Lollapalooza 2012: Four Reasons EDM Is the New Summer Music Festival Staple

Lollapalooza 2012: Four Reasons EDM Is the New Summer Music Festival Staple
Photo by Erik Hess

See also "Fashion Freakouts at Lollapalooza 2012" -- plus "Day One: M83, Black Sabbath, Die Antwoord, Afghan Wigs, TEED," "Day Two: Frank Ocean, The Weeknd, Twin Shadow, and Others," and "Day Three: Jack White, Sigur Ros, Florence + The Machine, and Others."

With every year that passes, it feels like electronic dance music gains a bigger foothold in the summer festival circuit, and the climb in popularity was especially apparent at Lollapalooza 2012.

Music that used to be confined to clubs and illicit warehouse parties has been adopted wholeheartedly by a new generation with as many ties to house and dubstep as it does to rock and rap. The saturation of dance beats in television, radio, and advertising of all sorts has worked its eventual magic, allowing DJs and producers to conquer the world without ever needing to pick up a guitar.

From Avicii to Justice to Bassnectar, the headliners at the Midwest's biggest music festival are proving that rave is now a huge component of mainstream teen culture.

Lollapalooza 2012: Four Reasons EDM Is the New Summer Music Festival Staple
Photo by Erik Hess

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4. Perry Farrell's Bacchanalian Instincts

At some point, you've got to hand it to Perry Farrell: He saw this coming. The Jane's Addiction frontman and Lollapalooza mastermind knew a shift was occuring when Daft Punk headlined the Chicago festival in 2007, and every Lolla iteration since has seen the lineup pay increasing attention to EDM of all shapes and sizes. The dance area (dubbed "Perry's") has seen an increase in traffic every year, to the point where the festival grounds had to be expanded to account for all the party people lining up to dance all day.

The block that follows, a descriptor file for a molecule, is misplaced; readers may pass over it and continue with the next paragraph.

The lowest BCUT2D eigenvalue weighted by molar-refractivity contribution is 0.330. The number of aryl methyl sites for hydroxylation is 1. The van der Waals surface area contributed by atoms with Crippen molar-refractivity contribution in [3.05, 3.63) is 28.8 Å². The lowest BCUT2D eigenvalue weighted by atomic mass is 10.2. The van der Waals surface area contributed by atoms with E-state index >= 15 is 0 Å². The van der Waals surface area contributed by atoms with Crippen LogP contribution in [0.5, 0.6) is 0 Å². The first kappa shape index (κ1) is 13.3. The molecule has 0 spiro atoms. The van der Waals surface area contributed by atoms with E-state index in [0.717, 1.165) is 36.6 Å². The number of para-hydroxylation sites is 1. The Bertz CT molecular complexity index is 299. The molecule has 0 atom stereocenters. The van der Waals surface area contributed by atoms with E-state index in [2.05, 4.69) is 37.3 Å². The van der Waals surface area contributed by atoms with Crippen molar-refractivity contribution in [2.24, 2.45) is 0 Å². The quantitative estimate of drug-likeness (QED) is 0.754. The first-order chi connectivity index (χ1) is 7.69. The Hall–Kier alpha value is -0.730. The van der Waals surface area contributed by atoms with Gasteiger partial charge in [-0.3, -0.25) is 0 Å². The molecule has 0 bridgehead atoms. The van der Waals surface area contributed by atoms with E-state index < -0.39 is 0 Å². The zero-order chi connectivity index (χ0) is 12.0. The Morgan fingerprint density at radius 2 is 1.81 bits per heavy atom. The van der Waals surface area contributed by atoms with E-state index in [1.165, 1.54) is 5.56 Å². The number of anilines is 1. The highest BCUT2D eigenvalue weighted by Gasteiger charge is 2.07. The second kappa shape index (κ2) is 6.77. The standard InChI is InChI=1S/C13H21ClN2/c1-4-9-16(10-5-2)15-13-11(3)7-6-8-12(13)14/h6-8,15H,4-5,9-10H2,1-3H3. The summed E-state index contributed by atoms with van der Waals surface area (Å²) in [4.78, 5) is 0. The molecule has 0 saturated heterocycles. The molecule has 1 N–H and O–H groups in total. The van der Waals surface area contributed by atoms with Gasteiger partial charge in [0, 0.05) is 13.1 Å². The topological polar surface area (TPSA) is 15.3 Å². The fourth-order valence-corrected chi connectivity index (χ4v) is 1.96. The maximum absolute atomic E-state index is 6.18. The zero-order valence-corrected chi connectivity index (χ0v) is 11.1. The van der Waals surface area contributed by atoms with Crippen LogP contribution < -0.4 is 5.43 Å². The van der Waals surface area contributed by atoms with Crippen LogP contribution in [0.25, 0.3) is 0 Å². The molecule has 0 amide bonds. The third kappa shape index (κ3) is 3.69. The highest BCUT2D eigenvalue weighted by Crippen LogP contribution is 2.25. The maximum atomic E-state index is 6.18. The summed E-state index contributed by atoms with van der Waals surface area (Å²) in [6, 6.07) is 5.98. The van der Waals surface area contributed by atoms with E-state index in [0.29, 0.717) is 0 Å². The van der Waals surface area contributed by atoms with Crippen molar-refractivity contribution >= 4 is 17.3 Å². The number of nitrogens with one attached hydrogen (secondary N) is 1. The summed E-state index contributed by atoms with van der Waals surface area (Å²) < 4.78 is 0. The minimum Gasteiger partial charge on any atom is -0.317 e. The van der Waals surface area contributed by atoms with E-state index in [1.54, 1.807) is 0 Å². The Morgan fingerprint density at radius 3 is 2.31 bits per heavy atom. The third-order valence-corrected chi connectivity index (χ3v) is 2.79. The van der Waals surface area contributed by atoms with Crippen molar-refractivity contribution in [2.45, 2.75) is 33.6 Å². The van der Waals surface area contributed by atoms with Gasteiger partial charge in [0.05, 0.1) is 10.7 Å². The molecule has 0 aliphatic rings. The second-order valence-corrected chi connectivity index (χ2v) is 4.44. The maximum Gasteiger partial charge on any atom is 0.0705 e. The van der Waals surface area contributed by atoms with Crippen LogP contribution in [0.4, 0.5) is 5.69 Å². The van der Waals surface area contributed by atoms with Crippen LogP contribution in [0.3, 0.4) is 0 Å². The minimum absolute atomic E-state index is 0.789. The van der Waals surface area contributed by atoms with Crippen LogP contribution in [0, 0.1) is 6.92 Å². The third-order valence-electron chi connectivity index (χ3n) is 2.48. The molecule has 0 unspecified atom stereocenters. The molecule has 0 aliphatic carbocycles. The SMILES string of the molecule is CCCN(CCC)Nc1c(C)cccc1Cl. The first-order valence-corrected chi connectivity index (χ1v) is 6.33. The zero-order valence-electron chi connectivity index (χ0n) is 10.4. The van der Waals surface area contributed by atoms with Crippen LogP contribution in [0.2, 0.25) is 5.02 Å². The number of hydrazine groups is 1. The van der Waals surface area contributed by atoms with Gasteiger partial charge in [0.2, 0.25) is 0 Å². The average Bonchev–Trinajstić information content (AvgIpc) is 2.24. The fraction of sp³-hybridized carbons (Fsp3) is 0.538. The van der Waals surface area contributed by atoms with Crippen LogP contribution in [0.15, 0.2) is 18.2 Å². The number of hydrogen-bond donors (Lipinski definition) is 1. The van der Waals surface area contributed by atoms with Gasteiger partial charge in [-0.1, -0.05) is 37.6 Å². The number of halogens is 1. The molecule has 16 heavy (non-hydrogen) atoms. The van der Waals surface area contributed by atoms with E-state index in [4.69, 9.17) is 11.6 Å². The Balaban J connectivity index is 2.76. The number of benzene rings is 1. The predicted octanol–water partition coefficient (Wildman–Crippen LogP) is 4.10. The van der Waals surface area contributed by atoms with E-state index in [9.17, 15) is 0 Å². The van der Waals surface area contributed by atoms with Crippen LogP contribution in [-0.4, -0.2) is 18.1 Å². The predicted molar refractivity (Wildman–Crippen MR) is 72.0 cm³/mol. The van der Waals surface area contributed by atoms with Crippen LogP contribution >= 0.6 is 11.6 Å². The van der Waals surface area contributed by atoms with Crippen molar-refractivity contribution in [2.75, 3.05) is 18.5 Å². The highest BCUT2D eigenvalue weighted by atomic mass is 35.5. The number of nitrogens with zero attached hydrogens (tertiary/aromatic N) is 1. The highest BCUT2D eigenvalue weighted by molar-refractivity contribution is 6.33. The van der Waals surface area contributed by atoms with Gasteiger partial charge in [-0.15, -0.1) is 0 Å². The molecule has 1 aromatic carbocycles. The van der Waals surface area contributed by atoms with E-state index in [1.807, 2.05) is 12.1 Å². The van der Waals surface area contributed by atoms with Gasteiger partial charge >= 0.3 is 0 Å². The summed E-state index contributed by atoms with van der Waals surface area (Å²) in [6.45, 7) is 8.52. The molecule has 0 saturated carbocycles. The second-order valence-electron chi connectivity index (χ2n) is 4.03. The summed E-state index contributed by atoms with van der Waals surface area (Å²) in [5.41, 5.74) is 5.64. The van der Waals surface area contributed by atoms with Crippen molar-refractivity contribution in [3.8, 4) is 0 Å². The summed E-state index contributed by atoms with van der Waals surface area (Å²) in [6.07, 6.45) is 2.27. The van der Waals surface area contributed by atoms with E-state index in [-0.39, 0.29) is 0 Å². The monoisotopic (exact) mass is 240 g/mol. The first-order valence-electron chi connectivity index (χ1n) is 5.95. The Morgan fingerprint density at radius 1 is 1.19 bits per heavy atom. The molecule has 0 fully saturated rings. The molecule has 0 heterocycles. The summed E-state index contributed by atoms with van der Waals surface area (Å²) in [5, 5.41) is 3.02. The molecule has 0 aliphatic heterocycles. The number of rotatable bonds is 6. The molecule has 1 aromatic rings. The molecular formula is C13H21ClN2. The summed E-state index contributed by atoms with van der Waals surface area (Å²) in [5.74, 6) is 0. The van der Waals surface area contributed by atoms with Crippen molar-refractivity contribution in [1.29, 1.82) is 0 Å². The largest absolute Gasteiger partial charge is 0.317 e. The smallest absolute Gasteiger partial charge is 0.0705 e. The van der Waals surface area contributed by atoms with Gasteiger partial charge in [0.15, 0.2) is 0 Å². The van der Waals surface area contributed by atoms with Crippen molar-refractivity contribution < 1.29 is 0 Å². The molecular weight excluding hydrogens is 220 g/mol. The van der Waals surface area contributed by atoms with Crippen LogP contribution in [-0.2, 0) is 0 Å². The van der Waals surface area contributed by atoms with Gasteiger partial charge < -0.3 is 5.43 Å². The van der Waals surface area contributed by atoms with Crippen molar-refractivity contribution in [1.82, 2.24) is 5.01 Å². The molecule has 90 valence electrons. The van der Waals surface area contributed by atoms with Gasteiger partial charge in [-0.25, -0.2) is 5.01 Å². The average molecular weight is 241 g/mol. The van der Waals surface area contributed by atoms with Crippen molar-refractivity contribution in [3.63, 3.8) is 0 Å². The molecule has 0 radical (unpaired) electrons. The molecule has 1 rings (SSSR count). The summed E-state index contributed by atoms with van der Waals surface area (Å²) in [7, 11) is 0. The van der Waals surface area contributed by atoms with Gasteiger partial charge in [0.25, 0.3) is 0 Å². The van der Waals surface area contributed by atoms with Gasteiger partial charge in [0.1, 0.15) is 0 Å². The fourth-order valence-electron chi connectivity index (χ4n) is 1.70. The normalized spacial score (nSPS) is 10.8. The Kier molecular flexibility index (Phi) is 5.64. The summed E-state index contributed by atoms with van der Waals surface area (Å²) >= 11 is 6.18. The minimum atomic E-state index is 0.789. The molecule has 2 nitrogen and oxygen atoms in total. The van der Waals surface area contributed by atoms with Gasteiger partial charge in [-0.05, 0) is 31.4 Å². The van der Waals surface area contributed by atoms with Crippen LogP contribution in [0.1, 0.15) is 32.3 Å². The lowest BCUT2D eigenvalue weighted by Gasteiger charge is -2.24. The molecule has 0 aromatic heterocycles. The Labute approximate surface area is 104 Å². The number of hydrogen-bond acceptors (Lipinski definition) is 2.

3. EDM Has Seeped Into Popular Music

If the current trend continues, we're going to see even more young rock bands picking up synthesizers and drum machines just to keep up with their DJ peers. From Black Eyed Peas to Korn to Owl City, there's surging BPM and wobbling everywhere. Suddenly, French house DJ-producer David Guetta is a mainstream pop star himself. Meanwhile, those same DJs are finding new ways to lure kids with open ears away from traditional rock 'n' roll. Next year, expect to see even more electronic emphasis on all stages at the festival as the music market continues to be saturated with drums and bass.

Rolling Stone cover star Deadmau5 and his giant foam helmet played a big role last year, and he was succeeded in 2012 by Avicii and Justice taking top billing. To give an indication of how popular these acts are, consider that young Swedish upstart Avicii played directly against rock icons Red Hot Chili Peppers on Saturday, with French doom-house duo Justice closing out the festival on the north end of the park while Jack White (of White Stripes/Raconteurs/Dead Weather fame) held the southern end down.

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